The Energy and Climate Change select committee has responded to continuing concerns over investment confidence in the UK by launching an inquiry into the impact DECC’s policy making process has on investor decisions.
The committee confirmed its inquiry decisions this afternoon having asked industry stakeholders over the summer which areas of DECC’s policy making “required particular scrutiny”.
A stakeholder forum was then held last week in order to prioritise urgent issues and after “lively and well-informed debates” settled on the main topics of investor confidence, home energy efficiency and low carbon network infrastructure.
The scope of the investment inquiry is to determine the factors that contribute to investor confidence in the UK’s energy sector and to greater understand how DECC’s policy making process might impact on those decisions.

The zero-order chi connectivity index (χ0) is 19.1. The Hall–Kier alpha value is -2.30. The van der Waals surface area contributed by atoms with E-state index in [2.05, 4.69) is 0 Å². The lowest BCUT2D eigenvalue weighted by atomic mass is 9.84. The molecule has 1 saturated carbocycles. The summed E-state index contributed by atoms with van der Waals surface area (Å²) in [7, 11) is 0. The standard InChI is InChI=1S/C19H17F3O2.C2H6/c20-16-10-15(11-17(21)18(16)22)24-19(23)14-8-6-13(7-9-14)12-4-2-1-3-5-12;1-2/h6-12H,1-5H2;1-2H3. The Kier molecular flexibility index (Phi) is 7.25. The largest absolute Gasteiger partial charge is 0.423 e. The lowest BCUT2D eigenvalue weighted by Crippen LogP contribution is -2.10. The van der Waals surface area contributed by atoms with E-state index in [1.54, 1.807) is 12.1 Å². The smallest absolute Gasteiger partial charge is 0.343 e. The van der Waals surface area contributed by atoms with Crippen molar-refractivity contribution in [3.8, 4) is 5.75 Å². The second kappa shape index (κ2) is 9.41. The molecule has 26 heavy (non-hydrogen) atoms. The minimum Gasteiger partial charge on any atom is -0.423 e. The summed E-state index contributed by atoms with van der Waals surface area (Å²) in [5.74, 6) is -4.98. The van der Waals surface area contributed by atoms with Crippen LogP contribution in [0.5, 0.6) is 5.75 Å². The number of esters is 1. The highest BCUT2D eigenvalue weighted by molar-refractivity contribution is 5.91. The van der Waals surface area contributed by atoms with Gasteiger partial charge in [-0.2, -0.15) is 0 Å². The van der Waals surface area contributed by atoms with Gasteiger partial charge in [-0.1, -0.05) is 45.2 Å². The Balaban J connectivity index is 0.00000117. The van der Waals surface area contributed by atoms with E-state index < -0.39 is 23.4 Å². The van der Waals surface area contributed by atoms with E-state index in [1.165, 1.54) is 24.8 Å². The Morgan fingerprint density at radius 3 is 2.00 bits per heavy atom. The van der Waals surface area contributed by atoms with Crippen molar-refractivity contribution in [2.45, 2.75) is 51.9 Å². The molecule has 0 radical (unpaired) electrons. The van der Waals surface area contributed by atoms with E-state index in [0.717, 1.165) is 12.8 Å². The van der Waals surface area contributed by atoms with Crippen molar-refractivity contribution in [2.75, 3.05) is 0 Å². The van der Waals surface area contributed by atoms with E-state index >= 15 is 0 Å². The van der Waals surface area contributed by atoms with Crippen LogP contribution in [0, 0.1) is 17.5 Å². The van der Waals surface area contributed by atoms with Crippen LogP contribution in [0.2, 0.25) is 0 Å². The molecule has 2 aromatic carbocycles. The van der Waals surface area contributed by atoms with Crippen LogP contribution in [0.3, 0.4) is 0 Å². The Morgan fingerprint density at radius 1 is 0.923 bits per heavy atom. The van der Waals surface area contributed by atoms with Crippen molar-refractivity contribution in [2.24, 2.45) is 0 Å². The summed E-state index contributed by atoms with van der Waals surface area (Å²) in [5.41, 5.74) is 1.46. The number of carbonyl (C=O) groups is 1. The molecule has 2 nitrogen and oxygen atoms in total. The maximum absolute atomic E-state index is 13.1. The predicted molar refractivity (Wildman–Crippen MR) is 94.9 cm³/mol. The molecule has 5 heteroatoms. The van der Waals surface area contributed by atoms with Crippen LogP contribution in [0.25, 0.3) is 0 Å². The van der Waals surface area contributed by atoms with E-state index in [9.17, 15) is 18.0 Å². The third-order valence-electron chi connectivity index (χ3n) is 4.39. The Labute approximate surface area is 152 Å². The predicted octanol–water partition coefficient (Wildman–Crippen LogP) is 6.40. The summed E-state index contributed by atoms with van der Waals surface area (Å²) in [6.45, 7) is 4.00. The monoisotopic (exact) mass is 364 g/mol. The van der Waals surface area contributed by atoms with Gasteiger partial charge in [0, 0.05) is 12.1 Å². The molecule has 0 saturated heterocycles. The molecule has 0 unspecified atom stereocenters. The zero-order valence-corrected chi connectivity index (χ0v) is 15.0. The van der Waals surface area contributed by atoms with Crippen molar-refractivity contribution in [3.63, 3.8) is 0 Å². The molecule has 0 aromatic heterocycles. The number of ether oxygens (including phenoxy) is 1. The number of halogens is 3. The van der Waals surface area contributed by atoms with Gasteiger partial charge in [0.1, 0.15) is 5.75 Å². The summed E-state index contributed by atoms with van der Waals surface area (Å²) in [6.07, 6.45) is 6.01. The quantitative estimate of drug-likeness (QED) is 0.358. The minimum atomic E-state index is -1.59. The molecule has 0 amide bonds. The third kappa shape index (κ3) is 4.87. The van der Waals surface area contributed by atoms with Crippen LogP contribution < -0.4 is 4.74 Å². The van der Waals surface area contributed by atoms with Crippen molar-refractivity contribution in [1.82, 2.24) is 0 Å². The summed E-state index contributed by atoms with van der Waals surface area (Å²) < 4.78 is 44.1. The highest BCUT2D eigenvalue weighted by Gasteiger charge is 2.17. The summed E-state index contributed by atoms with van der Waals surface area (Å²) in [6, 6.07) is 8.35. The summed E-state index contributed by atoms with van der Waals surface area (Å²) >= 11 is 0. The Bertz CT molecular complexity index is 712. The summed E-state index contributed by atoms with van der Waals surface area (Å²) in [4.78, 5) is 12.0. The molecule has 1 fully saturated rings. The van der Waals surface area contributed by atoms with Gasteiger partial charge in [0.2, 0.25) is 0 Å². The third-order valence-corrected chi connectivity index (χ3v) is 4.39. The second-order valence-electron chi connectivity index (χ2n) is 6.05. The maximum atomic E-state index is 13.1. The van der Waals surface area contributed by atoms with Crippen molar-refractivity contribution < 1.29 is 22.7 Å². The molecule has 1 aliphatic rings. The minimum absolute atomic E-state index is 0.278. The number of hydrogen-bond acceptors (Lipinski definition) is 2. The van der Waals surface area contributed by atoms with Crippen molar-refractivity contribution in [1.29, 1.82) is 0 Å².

The timing of the inquiry comes as concern over third-party confidence in the UK has mounted. Big Four consultancy EY this morning demoted the UK to outside the top 10 of its Renewable Energy Country Attractiveness Index for the first time in its 12 year history citing continued policy pressure, while Mayor of London and Conservative Party stalwart Boris Johnson broke rank to speak of his concern for renewable energy investment at a Mayor’s Question Time session this afternoon.
And yesterday governmental advisory body the Committee on Climate Change warned of “major risks” posed to longer-term renewables investment by policy upheaval due to the lengthier lead time and lifecycle of energy projects.
Details of the inquiry can be found here and written submissions will be accepted until Monday 26 October 2015, after which evidence will be published.